His first season started promisingly, with three wins in the first four games, but by round 8 the team had slumped to 10th. At this point, the great English winger Martin Offiah joined the club and made a huge impact, scoring 11 tries in his first eight games, including a hat-trick against Easts. Most importantly, he brought gravitas to a young, highly promising team. St George thrashed Souths 30–6 at Kogarah on Offiah’s debut and won eight of his next 10 games, to climb to fourth before fading at the end of the season. The team had made substantial progress. Hooker Wayne Collins, signed from Canberra, was outstanding in his first season in the Red V and Gourley played for Australia. Fullback Potter, enjoying a renaissance after years battling injury, won his second Dally M player-of-the-year award, seven years after his first, when he was with Canterbury.

St George reached the Grand Final in 1992 and 1993, but the seasons were hardly the same. Brisbane were the dominant side throughout 1992, with the Dragons, boosted further by the addition of second rower David Barnhill from Canberra and halfback Noel Goldthorpe from Wests, one of several teams battling for places in the top five. Eight wins from their last nine games before the semi-finals pushed Smith’s team into second position, but their battles through the playoffs — a 18–16 loss to Illawarra, then 3–2 and 4–0 wins over Newcastle and the Steelers respectively  — demonstrated that they were only just the second-best team in the premiership. Saints were outstanding in the first half of the grand final, Walford scoring a spectacular try and the Broncos leading only 6–4 at the break, but the final score of 28–8 was a fair reflection of the difference between the two teams.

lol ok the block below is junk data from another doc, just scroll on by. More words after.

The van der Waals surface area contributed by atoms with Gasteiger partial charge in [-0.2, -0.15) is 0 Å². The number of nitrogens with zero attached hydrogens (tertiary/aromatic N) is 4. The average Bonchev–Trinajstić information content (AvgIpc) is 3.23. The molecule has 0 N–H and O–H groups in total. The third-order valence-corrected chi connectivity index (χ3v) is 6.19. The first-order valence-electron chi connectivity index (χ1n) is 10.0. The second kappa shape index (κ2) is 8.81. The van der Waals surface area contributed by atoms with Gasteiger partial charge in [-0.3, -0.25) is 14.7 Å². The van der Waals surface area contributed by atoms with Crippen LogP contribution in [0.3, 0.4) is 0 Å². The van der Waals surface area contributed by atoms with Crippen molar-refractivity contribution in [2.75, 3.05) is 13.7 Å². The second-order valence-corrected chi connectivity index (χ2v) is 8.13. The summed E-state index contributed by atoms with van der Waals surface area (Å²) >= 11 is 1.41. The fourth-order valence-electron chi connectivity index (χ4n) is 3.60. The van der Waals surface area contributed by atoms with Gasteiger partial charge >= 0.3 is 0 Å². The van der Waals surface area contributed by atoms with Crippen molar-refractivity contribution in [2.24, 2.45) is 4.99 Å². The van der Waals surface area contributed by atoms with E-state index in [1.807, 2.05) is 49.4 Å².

A year later, St George were the best team for much of the year, and especially in the first two weeks of the finals, when they swept aside Canberra 31–10 and Canterbury 27–12, with Collins and Coyne in superb form. But in a rematch against Brisbane, prop Jason Stevens broke his thumb and was out of the game in the first minute and the Dragons never found their rhythm, turning over too much possession and going down 14–6. Though he would remain at Kogarah for two more seasons, the single-minded Smith — a remarkably thorough leader (Saints CEO Geoff Carr described him as ‘an 80 hours a week coach’), astute judge of football talent and masterful user of the interchange bench — would never win a premiership with the Dragons.

His final season took place amid the carnage created by the Super League war. Rumours abounded that St George might merge with Cronulla or the Roosters, that they would join the rebel competition or — as they eventually chose to do — ‘stay loyal’ to the Australian Rugby League. Smith left to coach Bradford in England, Mackay joined the new Western Reds franchise and by 1997 all of Gourley, Goldthorpe, Stevens and rising stars Gorden Tallis and Anthony Mundine were playing at different clubs. Amid all this upheaval, new coach David Waite’s effort in getting Saints to the 1996 Grand Final, after sneaking into the eight-team finals by finishing seventh on the ladder, was quite an achievement. The Dragons won three consecutive finals matches in the same year for just the second time in the club’s history (after 1949), but went down 20–8 to Manly in the premiership decider.